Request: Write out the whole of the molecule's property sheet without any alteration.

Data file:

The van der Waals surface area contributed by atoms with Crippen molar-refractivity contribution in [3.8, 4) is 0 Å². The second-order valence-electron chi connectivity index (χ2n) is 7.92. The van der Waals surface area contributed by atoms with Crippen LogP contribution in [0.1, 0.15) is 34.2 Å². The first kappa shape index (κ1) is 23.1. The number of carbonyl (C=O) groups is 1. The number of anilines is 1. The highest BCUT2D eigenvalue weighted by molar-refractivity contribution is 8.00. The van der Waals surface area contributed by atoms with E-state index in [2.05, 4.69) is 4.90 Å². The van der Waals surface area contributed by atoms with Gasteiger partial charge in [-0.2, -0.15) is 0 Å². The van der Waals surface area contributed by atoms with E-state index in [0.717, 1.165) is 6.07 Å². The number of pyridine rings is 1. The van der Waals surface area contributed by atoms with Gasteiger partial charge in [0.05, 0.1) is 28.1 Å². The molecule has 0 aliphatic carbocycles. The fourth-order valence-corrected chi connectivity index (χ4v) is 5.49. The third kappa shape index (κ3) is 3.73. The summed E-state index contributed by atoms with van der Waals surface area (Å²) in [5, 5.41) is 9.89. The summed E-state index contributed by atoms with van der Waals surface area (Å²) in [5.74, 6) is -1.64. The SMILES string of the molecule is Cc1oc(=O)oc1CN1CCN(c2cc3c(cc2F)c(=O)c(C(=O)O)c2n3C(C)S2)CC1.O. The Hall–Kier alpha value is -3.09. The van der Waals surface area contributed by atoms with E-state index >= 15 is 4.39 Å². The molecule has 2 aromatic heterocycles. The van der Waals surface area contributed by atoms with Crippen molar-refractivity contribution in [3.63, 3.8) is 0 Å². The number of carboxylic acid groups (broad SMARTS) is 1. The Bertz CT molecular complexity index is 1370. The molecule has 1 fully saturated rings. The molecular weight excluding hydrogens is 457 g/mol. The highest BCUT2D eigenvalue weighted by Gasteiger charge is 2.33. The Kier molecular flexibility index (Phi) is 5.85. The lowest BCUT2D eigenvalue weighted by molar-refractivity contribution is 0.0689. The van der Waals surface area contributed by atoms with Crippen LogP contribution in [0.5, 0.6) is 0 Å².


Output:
The van der Waals surface area contributed by atoms with Crippen molar-refractivity contribution in [3.8, 4) is 0 Å². The second-order valence-electron chi connectivity index (χ2n) is 7.92. The van der Waals surface area contributed by atoms with Crippen LogP contribution in [0.1, 0.15) is 34.2 Å². The first kappa shape index (κ1) is 23.1. The number of carbonyl (C=O) groups is 1. The number of anilines is 1. The highest BCUT2D eigenvalue weighted by molar-refractivity contribution is 8.00. The van der Waals surface area contributed by atoms with E-state index in [2.05, 4.69) is 4.90 Å². The van der Waals surface area contributed by atoms with Gasteiger partial charge in [-0.2, -0.15) is 0 Å². The van der Waals surface area contributed by atoms with E-state index in [0.717, 1.165) is 6.07 Å². The number of pyridine rings is 1. The van der Waals surface area contributed by atoms with Gasteiger partial charge in [0.05, 0.1) is 28.1 Å². The molecule has 0 aliphatic carbocycles. The fourth-order valence-corrected chi connectivity index (χ4v) is 5.49. The third kappa shape index (κ3) is 3.73. The summed E-state index contributed by atoms with van der Waals surface area (Å²) in [5, 5.41) is 9.89. The summed E-state index contributed by atoms with van der Waals surface area (Å²) in [5.74, 6) is -1.64. The SMILES string of the molecule is Cc1oc(=O)oc1CN1CCN(c2cc3c(cc2F)c(=O)c(C(=O)O)c2n3C(C)S2)CC1.O. The Hall–Kier alpha value is -3.09. The van der Waals surface area contributed by atoms with E-state index >= 15 is 4.39 Å². The molecule has 2 aromatic heterocycles. The van der Waals surface area contributed by atoms with Crippen molar-refractivity contribution in [3.63, 3.8) is 0 Å². The number of carboxylic acid groups (broad SMARTS) is 1. The Bertz CT molecular complexity index is 1370. The molecule has 1 fully saturated rings. The molecular weight excluding hydrogens is 457 g/mol. The highest BCUT2D eigenvalue weighted by Gasteiger charge is 2.33. The Kier molecular flexibility index (Phi) is 5.85. The lowest BCUT2D eigenvalue weighted by molar-refractivity contribution is 0.0689. The van der Waals surface area contributed by atoms with Crippen LogP contribution in [0.5, 0.6) is 0 Å².